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Obama Climate Change: Why the President's Promises Are Just Rhetoric

President Barack Obama made headlines upon declaring, "we've got to do something about climate change," during his State of the Union address on February.

With a majority of Americans expressing support for planning the impacts of climate change and global warming, as well as the funding of additional studies into increasing clean energy resources and reducing pollution, such as the 2012 study by the Yale School of Forestry and Environmental Studies, Yale Project on Climate Change Communication: Bridging Science and Society, the president's statement was received with enthusiasm and broad support.

Unfortunately, in what has become the president's trademark, his promise to "do something" about climate change was just doublespeak, akin to his pledge of transparency or considering pot smokers a low arrest priority. FireDogLake has done an excellent job covering the current administration's quest to withhold information from the public, which can be read here, here,  and here.

If Obama's past fibs don't give people pause to his commitment to take action on mitigating climate change a recent Bloomberg article provides some insight.

The Bloomberg article states Obama's administration plans, "don't require congressional action, such as pushing energy efficiency standards for appliances, clean-energy production on public lands and regulations to curb carbon-dioxide emissions from power plants."

So, by doing "something about climate change," what Obama really means is keeping the status quo. According to Whitehouse.gov, "clean energy" sources include, among others, developing biomass, natural gas and coal.

Unfortunately for the planet, this "do nothing about climate change" attitude is prevailing in the courts and popping up administratively as well.

A case by the Western Environmental Law Center (WELC) against the United States Bureau of Land Management would have forced the agency to require the use of readily available greenhouse gas reduction technologies as a required condition of owning oil and gas leases in Montana.

U.S. District Judge Sam Haddon dismissed the lawsuit on June 14, on the grounds the plaintiffs lacked standing as the emissions from future drilling activities from the leases in question, about 80,000 acres, would be too small to make a  "meaningful contribution,"  to global greenhouse gas levels.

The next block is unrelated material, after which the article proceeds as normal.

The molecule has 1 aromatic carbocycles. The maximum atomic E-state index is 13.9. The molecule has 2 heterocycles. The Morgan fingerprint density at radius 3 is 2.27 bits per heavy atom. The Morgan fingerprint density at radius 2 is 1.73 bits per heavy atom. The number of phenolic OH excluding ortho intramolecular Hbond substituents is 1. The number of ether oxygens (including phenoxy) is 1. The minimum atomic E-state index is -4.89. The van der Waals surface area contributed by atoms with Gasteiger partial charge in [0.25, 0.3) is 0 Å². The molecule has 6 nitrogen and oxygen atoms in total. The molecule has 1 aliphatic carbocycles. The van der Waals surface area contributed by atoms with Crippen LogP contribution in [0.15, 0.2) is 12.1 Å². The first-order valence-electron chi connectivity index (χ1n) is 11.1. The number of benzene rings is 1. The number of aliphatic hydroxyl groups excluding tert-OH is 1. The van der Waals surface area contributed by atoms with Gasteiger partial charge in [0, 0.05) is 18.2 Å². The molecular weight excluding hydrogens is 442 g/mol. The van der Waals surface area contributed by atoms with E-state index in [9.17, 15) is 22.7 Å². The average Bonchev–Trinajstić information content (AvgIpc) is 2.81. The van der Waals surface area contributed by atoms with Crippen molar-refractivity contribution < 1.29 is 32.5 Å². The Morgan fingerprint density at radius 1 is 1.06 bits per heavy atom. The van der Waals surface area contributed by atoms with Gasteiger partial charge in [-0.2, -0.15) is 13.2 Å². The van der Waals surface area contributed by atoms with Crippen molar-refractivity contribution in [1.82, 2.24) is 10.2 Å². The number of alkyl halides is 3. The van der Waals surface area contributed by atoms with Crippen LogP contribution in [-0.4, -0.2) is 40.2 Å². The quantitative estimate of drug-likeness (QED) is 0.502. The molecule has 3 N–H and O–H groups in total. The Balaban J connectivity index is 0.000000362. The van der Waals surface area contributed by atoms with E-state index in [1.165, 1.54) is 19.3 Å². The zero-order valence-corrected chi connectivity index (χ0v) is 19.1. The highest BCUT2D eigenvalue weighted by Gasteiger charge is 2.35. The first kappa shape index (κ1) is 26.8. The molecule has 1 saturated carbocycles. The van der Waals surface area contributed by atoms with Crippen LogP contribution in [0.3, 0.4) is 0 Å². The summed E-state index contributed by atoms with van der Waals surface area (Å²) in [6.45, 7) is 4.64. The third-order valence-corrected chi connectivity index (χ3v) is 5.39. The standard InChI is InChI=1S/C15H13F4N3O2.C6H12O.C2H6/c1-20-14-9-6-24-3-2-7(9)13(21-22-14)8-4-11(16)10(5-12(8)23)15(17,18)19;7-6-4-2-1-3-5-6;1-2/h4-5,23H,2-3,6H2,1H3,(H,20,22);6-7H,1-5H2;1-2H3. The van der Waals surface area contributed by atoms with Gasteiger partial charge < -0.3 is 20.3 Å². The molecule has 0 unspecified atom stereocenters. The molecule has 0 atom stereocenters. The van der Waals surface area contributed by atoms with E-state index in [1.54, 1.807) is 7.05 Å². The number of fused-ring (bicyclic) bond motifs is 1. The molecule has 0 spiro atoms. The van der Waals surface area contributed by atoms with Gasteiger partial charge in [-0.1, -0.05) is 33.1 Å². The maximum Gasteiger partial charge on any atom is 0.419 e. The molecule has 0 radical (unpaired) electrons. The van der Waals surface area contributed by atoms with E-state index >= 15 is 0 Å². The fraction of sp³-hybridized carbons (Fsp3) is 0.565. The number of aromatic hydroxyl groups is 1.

According to the WELC, in Montana alone, leaky oil and gas drilling operations on public lands emit at least 1.8 billion cubic feet of methane in to the atmosphere every year, or the equivalent of $180 million in natural gas sales over a 20-year period.

As acknowledged by the U.S. Environmental Protection Agency the oil and gas industry are among the worst climate polluters of both greenhouse gases carbon dioxide and methane.

Without efforts to rein in their levels CO2 will tick ever closer to the 400 ppm mark and methane, 21 times as potent at trapping heat than CO2, will continue to increase to be trapped in the atmosphere as well.

Another recent decision, this one handed down by the U.S. Army Corps of Engineers shut down studying climate change as well.

During a June 18 hearing on a trio of coal terminals in Washington and Oregon, Jennifer Moyer, acting regulatory chief for the Corps told Congress the agency will study emissions tied to the construction of the terminals but "the effects of burning coal in Asia or where ever it may be is too far to affect our action."

The Corps' says it's scope doesn't include review of how shipping coal, mined from the Powder River Basin in Colorado and Montana, via train will impact climate change either.

The company involved, Ambre Energy, an Australian company, is actually seeking a $10 million loan from Montana's Coal Tax Trust, a move made at the same time the company seeks to take over the Decker, Montana mine it now co-owns with Cloud Peak Energy but is seeking to take over. A deal reportedly worth $64 million. If approved, the loan would be issued by a private bank but backed by the state of Montana.

It's another potential deal showing how capitalism, not climate change, drives decisions. Obama plays by the same book and we shouldn't expect any real "promises" coming from him in regard to lowering greenhouses gas and getting serious about climate change.

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